Tupelo honey is often referred to as Southern gold or the Queen of honey and rightly so. This velvety honey is the only honey diabetics can eat. Its high fructose content means that it is quickly absorbed by the body. Compared to other honeys it is has a longer release of energy making it also perfect for athletes. This also makes it the only honey that doesn’t crystallize, it remains liquid for years.
The Ogeechee Tupelo tree was named for the river in Georgia where it was discovered by William Bartram, the Ogeechee River. It is also called sour tupelo gum, white tupelo, and bee tupelo. The trees grow in swamps. Therefore, the beehives are on stilts for them to gather the nectar from the female trees that have the blossoms. As the flower is like a magnolia, quite delicate, the hives have to be close to the trees. The red fruit of the tree ripens in autumn and can be made into jams and as a substitute for limes.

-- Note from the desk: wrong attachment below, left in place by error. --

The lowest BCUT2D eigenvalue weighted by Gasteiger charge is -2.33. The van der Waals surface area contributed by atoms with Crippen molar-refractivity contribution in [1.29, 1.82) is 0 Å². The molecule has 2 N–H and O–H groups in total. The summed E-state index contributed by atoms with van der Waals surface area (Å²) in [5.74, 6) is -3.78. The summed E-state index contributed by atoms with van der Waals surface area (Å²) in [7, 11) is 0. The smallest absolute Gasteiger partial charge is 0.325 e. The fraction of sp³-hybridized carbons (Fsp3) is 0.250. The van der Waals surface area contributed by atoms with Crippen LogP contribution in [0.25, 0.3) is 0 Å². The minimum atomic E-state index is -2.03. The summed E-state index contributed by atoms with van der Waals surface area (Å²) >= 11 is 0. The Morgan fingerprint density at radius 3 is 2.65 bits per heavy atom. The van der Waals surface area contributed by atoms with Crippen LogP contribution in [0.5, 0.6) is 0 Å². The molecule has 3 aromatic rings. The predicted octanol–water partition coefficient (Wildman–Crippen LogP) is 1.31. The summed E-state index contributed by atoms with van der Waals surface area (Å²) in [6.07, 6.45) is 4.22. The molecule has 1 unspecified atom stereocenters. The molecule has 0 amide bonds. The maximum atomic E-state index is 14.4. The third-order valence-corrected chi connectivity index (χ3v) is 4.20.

Timing is everything with tupelo honey harvesting. And of course, the bees. Honey bees can produce about ½ tsp of honey in its lifetime and it take about two million flowers to produce one pound of honey. This is probably why they are called worker bees. Tupelo honey has always been my favorite especially in my grits honey scrub.